• New innovative products and services are rarely delivered by a single creative genius sitting in a dark room somewhere. It is teams that generally deliver innovation and bringing them together, from both partner and client organisations, can identify new solutions that deliver competitive advantage.
  • Success often results when groups of people with different knowledge of the same business activity come together to discuss opportunities. When all parties working on different elements of a business activity collaborate together, the results can often be a number of quick-wins that can be delivered with moderate effort.
  • In a client/partner outsourcing relationship, there is often undiscovered and valuable knowledge that could benefit both parties. Clients can learn from the outsourcers experience working within other sectors and benefit from an understanding of services that are delivered to other clients and sectors. The outsourcer benefits by learning more about the client and how to deliver services more effectively. Collaborative innovation is one vehicle that can facilitate the sharing of this knowledge resulting in improved services and a better client/partner relationship.
  • Innovation is accelerating and new start-up businesses are disrupting many industries. For example, Financial Technology companies are revolutionising the way we manage our finances and large banks, and insurance companies are struggling to keep up. Multi-sourcing collaboration provides clients with the ability to tap into small innovative products and businesses while maintaining the security and risk mitigation of dealing with a large outsourcing supplier. Multi-service outsourcing contracts will usually bring in other partners and suppliers to deliver the overall service and these suppliers can give clients access to innovative start ups without the risk and complexity of a direct relationship. The outsourcing provider can manage the relationships delivering a portfolio of services including highly innovative products and solutions by partnering with small innovative start-ups.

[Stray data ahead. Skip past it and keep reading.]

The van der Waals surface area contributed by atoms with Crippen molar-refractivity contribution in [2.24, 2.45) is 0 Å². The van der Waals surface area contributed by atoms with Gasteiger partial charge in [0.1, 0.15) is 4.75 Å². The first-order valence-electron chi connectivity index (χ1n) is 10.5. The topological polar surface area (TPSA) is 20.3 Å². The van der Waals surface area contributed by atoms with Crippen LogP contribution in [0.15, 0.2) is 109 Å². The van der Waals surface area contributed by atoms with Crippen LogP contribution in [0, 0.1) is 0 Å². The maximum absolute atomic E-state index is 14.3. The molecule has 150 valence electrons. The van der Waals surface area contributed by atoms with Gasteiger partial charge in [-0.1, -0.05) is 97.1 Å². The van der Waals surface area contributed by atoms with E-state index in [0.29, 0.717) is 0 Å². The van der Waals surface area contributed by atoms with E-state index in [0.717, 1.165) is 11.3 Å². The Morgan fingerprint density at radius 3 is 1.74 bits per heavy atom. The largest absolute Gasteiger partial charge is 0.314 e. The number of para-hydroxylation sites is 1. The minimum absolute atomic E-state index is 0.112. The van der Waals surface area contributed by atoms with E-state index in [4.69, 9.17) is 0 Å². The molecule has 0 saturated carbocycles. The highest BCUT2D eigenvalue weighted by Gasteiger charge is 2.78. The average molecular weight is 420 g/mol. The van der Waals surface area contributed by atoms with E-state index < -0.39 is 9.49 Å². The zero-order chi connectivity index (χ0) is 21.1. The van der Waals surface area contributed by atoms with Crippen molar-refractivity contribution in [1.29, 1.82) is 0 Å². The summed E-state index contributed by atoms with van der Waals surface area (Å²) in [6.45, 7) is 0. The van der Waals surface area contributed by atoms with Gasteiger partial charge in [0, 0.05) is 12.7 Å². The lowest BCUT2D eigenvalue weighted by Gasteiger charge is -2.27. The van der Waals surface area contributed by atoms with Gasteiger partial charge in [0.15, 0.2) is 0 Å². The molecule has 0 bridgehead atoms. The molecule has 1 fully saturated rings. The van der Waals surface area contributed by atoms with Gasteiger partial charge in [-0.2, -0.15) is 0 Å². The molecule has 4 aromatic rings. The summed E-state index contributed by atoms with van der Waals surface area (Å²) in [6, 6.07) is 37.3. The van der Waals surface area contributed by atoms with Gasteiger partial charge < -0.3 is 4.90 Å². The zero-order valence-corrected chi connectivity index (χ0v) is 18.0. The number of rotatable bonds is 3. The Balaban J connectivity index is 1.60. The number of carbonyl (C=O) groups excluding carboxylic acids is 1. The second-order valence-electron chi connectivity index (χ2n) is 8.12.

• Appropriate collaborative tools can save time and improve the effectiveness of innovation for partner/client relationships. Online idea jams and idea management tools, for example, can bring numerous responders together without the need for face to face meetings and regardless of geographical or organisational boundaries. Collaborative project tools help to identify issues more rapidly and result in higher success rates during the delivery phase of innovation. Innovation tools should also be backed up by process, meaning that responsibility for deploying and managing the tools in the right manner will result in successful outcomes.


Outsourcers and their clients can mutually benefit by collaborating on innovation both in terms of cost reduction and identifying new innovative offerings. Creating more collaborative touch-points to engage on innovation, not just when problems arise, is key to the success of a value adding relationship. Regular opportunities and multiple channels should be used to collaborate on innovation providing a continual stream of ideas.

[1] Outsourcing comes of age: The rise of collaborative partnering, PwC